Monday, July 17, 2006

Serb Municipalities In Kosovo May Raised - Official

PRISTINA, Serbia (AP)--Kosovo's ethnic Albanian negotiators will consider increasing the number of new Serb municipalities to give the province's minority more rights in running their affairs, an official said Monday.

Ethnic Albanian leaders will offer the creation of six Serb-run municipalities before the next round of talks with Serbian officials on local government reform, said Skender Hyseni, a spokesman for ethnic Albanian leaders participating in the discussions.

Both sides meet July 18-19 in Vienna, Austria to discuss reforms, as well as the protection of religious sites and their restoration in Kosovo.

There was no immediate reaction from Belgrade to the ethnic Albanian announcement. The Serb negotiating team, headed by Serbia's President Boris Tadic, met Monday as part of preparation for the upcoming talks, but no details about the Serb platform were released.

Initially, ethnic Albanian leaders offered four municipalities, while Serbian officials demanded the creation of 14. Ethnic Albanians make up about 90% of Kosovo's population of 2 million.

There has been pressure by U.N. envoys mediating the status process for more flexibility and compromise in the talks.

Up until now, Serbian and ethnic Albanian representatives have held six rounds of discussions - most of which have failed to produce agreements.

Over the weekend, U.N. special envoy Martti Ahtisaari invited the leaders of Serbia and Kosovo for talks to directly tackle the future status.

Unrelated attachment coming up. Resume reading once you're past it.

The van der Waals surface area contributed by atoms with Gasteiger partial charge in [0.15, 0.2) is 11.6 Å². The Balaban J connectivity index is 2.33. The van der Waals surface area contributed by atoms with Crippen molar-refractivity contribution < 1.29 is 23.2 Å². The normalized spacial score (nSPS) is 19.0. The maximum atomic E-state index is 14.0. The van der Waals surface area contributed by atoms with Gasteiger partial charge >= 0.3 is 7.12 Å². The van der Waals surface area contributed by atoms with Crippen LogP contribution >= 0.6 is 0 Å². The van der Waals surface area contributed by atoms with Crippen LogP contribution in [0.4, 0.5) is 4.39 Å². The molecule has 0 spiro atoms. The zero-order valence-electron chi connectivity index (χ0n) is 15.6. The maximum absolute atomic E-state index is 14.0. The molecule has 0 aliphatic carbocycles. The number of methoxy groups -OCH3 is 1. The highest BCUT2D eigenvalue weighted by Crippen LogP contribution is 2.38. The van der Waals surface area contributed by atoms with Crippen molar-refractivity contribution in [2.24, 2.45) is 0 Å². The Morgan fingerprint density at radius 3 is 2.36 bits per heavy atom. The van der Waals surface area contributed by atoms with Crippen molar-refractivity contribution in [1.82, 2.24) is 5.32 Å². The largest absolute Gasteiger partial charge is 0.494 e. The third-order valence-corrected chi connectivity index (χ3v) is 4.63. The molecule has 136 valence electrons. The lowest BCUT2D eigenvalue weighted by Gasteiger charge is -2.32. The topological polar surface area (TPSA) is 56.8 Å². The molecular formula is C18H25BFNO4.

On Monday, E.U. foreign ministers welcomed Ahtisaari's intention to move forward into direct political talks on the final status issue. Many see the political talks as the first move toward recognizing Kosovo as an independent nation.

Hyseni said the ethnic Albanian leaders will participate in the high-level talks, scheduled for July 24.

The gathering, which will be chaired by Ahtisaari, would for the first time bring officials from either side to discuss face-to-face Kosovo's future status, with ethnic Albanian and Serbian leaders presenting their proposals.

The province officially remains part of Serbia, although it has been run by the U.N. and patrolled by international peacekeepers since a 1999 North Atlantic Treaty Organization aerial bombardment halted a crackdown by Serb forces on separatist ethnic Albanians.

Kosovo's ethnic Albanian majority insists on full independence, but the Serb minority and Belgrade want to retain some control over the province.

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